Earlier this year, Republicans made accountability a key point in the aftermath of the housing department scandal, which resulted in the director’s resignation.
When State Auditor Crit Luallen issued a blistering report outlining chronic mismanagement in the department, the minority caucus quickly piggybacked on a series of recommendations, which included a suggestion that the city adopt an anonymous hotline enabling citizens and city employees to report unethical activities.
The GOP successfully pushed a bill establishing the ethics reporting service despite resistance from the mayor. LEO Weekly reported that the idea of an ethics hotline had stalled in the Mayor’s Office for the past four years despite persistent recommendations by the city’s internal auditor.
In several interviews, the administration said the tip-line conversation had been ongoing, but there were a number of concerns, such as balancing the public’s right to know about complaints with protecting the reputations of the accused.
Council Democrats initially concurred, saying they worried about an avalanche of frivolous complaints.
Those doubts were addressed, and eventually the council unanimously approved the comprehensive reporting tool.
“That’s a step in the right direction,” says Councilman Kevin Kramer, R-11, who co-sponsored the ordinance. “The tip line was real transparency work that was accomplished. When we look at the tip line — as far as holding people accountable — it got the ball rolling.”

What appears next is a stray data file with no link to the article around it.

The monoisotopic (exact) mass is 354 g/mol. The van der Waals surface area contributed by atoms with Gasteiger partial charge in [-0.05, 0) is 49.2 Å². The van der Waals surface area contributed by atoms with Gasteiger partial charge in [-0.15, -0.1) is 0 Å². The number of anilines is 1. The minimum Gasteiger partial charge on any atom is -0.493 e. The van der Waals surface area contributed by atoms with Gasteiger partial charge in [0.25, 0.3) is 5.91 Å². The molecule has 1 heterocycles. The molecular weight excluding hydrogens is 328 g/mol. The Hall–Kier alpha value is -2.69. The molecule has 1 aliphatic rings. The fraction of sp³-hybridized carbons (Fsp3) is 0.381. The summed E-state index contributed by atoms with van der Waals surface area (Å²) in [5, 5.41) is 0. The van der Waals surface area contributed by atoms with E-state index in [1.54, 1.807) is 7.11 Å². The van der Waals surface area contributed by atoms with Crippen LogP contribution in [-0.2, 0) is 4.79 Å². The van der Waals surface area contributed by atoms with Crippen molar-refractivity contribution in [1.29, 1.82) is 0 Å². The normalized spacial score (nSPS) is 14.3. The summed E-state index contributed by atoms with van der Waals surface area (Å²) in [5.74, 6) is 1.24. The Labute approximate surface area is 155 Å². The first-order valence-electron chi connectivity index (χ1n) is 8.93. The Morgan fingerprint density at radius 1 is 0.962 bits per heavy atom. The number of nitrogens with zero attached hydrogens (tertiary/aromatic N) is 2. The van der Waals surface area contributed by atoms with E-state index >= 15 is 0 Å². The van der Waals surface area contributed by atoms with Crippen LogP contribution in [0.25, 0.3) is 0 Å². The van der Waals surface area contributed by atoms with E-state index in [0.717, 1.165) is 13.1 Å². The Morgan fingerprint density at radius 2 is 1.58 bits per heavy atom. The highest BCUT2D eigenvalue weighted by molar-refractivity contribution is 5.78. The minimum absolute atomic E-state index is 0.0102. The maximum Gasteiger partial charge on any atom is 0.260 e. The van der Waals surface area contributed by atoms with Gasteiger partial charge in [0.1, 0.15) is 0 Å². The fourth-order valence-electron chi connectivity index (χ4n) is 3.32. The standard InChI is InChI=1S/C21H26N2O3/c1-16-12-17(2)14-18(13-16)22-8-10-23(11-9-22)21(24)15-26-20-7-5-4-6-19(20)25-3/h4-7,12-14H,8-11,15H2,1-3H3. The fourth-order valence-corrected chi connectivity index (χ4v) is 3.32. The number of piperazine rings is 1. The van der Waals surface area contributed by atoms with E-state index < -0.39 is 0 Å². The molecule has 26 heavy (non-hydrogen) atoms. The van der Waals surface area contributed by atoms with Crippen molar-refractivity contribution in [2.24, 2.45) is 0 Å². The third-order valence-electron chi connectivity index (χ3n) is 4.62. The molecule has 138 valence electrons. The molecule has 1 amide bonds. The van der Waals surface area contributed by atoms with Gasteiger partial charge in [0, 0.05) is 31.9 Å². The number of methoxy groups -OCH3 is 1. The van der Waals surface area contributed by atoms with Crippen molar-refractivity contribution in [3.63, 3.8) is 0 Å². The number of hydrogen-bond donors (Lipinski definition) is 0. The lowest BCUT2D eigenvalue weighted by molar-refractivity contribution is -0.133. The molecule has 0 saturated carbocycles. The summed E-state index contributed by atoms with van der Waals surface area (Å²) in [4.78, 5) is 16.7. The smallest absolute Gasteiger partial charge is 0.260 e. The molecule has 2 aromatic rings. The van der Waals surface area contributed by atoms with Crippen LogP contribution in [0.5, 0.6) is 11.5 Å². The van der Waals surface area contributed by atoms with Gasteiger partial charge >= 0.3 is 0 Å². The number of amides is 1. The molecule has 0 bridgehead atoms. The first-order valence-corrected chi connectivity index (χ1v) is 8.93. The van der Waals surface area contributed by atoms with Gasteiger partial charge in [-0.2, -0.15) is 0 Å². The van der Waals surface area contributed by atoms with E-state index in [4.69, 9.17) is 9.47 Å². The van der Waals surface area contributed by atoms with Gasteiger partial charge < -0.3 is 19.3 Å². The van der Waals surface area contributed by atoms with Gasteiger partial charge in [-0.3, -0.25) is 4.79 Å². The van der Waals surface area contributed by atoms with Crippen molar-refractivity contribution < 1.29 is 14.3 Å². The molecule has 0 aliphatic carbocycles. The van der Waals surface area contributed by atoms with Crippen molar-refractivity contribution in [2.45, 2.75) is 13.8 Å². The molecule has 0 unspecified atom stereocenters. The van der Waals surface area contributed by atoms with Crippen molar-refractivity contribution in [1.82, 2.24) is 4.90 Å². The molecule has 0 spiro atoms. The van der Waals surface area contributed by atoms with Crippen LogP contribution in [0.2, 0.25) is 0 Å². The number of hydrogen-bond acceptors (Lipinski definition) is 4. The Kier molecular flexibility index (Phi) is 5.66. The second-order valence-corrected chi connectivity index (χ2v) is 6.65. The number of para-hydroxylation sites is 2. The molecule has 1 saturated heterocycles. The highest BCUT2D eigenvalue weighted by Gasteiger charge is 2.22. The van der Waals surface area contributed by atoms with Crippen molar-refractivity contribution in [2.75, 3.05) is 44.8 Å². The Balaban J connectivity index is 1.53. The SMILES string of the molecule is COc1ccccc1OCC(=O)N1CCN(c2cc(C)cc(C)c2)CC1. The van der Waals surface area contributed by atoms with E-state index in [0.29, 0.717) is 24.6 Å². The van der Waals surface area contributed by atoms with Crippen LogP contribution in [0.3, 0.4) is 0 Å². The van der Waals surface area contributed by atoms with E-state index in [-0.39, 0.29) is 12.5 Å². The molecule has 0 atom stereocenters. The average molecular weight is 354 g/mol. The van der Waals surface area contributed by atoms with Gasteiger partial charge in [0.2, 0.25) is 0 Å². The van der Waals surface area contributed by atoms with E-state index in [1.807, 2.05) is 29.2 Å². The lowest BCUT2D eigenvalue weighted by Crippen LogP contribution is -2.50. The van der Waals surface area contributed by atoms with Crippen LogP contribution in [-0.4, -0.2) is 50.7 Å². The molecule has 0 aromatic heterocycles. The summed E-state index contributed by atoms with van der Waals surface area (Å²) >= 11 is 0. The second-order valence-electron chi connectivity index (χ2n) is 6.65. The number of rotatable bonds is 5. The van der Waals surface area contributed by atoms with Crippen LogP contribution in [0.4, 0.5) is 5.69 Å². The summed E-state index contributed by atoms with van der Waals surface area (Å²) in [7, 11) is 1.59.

Other bills that opened up Metro government included an e-transparency ordinance that created a website to track city expenditures. The council also passed the open-books ordinance, co-sponsored by Councilmen King and Kelly Downard, R-16, which forces companies receiving city tax dollars to make their expenditures public.
The measure was drafted in response to the refusal of The Cordish Cos., developer and owner of Fourth Street Live, to show how they spent a $950,000 city loan intended to refurbish a downtown bowling alley in the entertainment district.
Though council Democrats had been criticized for rubber-stamping the mayor’s deal with the Baltimore-based developer, the majority caucus stepped up by outlining the legislative body’s authority in those contracts.
“Anyone who knows this caucus knows tough questions were asked and things were delayed this past year,” says Hyatt. “With The Cordish Cos., we just would like to know the end result of what you’re going to do with (tax) money and if you’re not going to use all of it or shift it to other resources.”
While a series of “Cordish laws” have been passed with bi-partisan support, there remains general disagreement between the two parties over the ethics ordinance.
In 2008, Democrats stymied the proposal while Republicans had expected it to sail through council. Since then another ethics ordinance has been introduced, and the debate has bounced around council chambers.
The only progress came near the end of the year when a work group of five council members, headed by Councilwoman Tina Ward-Pugh, D-9, was formed to hammer out the details of the two opposing bills.
Despite this progress, differences remain. Repeating the same promises from last year, both parties say the council will debate ethics reform in early 2010.